Elkland School Art Center, Inc. was founded in 1997 in the old Elkland School of Todd, NC. Out of that old school building, in our first four years, we offered over 50 workshops in a wide variety of subjects including drawing, painting, sculpture, wood-carving, furniture-making, basket-making, canoe making and children's art camps to about 340 participants, a third of whom were children. Children’s Art Camp in front of old Elkland School gymnasium, 1997 .
In 2000, after visiting Minneapolis, Minnesota’s popular May Day Parade organized by In The Heart of the Beast Puppet and Mask Theater, we decided to change our focus to bring creativity more directly to people through community parades and puppetry.
We held community workshops and meetings to determine the theme of several community parades held in 2000 and 2001 that featured giant puppets and costumed marchers depicting our relationship with the New River and its ecosystem. Based on the success and excitement of those parades, in 2002 we focused more on puppetry and pageantry in recreational settings.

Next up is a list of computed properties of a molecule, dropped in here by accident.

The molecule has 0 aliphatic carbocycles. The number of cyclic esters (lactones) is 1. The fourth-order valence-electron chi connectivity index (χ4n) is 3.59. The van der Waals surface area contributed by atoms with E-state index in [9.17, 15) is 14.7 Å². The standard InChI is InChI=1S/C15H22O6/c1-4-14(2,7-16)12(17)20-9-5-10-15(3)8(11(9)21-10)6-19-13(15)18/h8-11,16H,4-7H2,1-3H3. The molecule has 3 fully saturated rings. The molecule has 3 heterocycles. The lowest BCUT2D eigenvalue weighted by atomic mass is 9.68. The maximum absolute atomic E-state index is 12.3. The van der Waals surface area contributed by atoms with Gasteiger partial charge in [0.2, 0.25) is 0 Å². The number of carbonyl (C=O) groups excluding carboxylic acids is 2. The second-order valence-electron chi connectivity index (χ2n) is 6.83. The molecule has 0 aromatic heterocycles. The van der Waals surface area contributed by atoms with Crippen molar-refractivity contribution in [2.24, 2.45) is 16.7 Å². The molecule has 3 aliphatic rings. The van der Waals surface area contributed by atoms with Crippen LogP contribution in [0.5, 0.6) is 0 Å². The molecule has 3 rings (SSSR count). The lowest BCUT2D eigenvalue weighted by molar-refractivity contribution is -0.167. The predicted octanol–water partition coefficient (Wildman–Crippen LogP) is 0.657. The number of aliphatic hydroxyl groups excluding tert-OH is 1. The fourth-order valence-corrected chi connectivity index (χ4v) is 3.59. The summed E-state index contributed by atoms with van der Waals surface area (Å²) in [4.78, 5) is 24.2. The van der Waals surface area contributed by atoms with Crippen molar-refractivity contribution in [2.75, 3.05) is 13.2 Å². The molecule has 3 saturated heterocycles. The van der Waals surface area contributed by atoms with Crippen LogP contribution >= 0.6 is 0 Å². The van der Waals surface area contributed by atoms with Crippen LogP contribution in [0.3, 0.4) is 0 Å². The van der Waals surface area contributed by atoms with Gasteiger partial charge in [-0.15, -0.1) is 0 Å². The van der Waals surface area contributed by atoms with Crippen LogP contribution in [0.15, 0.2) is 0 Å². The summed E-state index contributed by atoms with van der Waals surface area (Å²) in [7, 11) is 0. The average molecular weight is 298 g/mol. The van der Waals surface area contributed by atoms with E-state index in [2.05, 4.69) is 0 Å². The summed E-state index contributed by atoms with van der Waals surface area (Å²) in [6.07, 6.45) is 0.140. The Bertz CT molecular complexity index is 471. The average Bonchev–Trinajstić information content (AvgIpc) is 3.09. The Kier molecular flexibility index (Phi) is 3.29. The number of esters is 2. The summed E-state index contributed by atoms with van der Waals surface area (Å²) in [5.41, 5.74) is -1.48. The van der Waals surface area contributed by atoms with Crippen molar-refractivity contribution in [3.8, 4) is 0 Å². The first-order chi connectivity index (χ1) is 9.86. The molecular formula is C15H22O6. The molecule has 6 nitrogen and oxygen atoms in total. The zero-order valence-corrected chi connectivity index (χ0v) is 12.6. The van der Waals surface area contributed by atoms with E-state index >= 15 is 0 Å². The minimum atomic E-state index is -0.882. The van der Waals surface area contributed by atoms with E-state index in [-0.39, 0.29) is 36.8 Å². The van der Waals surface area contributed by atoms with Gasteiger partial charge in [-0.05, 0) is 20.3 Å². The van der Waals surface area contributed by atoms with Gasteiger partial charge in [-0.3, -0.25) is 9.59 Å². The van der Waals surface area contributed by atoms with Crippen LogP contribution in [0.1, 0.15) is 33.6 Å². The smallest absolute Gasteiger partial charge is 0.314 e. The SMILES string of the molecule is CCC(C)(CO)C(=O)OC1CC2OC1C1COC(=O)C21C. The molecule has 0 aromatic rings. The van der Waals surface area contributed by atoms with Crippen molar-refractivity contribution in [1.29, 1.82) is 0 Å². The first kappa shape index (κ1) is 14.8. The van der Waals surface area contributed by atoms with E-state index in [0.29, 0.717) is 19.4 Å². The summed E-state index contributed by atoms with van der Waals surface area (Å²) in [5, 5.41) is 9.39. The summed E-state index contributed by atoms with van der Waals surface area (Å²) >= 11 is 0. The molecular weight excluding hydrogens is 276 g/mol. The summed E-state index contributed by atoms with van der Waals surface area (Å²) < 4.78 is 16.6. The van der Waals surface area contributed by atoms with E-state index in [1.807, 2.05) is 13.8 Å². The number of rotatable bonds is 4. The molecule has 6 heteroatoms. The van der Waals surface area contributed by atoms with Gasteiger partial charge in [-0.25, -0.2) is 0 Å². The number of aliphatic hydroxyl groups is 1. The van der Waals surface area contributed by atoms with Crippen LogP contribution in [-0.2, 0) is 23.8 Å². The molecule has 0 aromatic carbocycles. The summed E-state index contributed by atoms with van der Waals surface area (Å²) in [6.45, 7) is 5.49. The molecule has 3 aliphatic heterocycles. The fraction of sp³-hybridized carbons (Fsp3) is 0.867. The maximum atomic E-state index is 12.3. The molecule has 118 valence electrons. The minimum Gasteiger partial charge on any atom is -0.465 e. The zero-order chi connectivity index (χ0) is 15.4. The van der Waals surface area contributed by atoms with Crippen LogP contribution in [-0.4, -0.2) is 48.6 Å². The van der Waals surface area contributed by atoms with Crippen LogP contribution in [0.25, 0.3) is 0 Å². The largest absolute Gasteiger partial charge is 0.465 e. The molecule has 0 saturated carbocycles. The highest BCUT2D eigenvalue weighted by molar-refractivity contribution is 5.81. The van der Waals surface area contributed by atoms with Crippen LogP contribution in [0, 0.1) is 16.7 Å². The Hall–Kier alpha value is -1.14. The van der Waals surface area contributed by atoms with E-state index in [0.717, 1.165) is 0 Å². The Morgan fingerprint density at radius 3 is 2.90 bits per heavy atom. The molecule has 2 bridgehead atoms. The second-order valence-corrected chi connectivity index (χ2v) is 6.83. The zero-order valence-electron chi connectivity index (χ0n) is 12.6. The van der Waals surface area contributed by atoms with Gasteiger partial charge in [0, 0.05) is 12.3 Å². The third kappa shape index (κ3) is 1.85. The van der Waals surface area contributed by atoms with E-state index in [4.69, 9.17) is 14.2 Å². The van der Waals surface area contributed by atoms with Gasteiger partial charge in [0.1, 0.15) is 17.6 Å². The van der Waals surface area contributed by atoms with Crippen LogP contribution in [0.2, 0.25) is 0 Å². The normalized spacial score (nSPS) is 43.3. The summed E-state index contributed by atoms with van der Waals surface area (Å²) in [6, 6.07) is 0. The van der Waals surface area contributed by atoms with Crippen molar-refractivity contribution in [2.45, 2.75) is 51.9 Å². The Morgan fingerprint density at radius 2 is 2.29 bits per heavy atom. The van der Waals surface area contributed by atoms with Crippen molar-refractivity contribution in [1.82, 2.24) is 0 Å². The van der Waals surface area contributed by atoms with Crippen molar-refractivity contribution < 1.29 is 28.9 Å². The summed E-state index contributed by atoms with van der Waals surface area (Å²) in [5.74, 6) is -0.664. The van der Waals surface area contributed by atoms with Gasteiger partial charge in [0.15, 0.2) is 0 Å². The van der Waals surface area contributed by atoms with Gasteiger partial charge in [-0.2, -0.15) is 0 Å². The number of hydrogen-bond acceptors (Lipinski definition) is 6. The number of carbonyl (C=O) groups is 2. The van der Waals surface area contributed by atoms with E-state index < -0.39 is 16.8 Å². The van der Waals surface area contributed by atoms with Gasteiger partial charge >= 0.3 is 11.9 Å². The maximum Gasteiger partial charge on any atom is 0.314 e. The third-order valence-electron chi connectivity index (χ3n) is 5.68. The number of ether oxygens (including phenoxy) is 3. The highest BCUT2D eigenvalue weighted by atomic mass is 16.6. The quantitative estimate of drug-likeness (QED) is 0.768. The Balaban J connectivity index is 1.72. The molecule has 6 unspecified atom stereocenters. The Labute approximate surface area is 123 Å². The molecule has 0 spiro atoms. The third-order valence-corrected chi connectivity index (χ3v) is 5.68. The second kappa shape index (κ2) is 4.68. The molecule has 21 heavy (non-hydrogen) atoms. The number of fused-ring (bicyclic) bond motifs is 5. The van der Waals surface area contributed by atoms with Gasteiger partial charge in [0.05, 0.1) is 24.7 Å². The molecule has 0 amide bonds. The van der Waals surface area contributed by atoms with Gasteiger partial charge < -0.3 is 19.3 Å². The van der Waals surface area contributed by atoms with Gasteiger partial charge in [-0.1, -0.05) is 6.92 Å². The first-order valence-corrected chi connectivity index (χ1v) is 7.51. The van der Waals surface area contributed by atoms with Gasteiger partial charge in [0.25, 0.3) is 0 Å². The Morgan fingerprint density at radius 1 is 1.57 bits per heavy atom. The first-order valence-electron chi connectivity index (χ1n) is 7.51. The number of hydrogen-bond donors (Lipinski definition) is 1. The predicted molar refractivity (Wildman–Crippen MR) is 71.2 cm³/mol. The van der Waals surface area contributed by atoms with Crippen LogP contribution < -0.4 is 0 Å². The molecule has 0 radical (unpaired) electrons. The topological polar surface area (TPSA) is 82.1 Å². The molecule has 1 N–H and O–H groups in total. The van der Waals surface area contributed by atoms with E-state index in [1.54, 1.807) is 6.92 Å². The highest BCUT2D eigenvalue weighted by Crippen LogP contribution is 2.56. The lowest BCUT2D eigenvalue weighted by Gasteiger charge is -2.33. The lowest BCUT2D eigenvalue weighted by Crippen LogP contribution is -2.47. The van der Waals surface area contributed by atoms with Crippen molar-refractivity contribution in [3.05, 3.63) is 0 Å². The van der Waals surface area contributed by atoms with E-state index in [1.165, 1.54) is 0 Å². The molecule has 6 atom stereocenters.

Elkland Art Center’s annual Liberty Parade was developed, a wonderfully and quintessentially American event that draws about 300 participants and as many spectators to Todd each year on July 4th.
As a celebration and reminder of liberty, the event has included readings from the Declaration of Independence, the Constitution, the Bill of Rights, a dictionary definition of liberty, speeches, exhortations, calls to action, recitations of Walt Whitman and the singing enroute of classic patriotic songs.
We also encourage responsible environmental stewardship as part and portion of our liberty. We educate people about the environment by giving them a chance to “become” the environment using giant parade puppets, representational water, native fish, threatened salamanders and turtles.
Elkland puppet shows express our concerns for the environment, our history and culture, and are aimed always towards education and joy.
One puppet show in production, "Jason's Dream," featuring two children, a dream, Grandfather Mountain turned into trash and a revelation about recycling, has been sponsored in the schools by the Watauga County Landfill and presented with the County Recycling Coordinator.
Our recent thrust into documentary video has been important to building understanding of the complex issues of sustainability. We are currently working on a video documentary, “The Land and Us, A Todd Story,” featuring interviews of Todd and its residents, with the objective of creating dialogue about community and sustainability.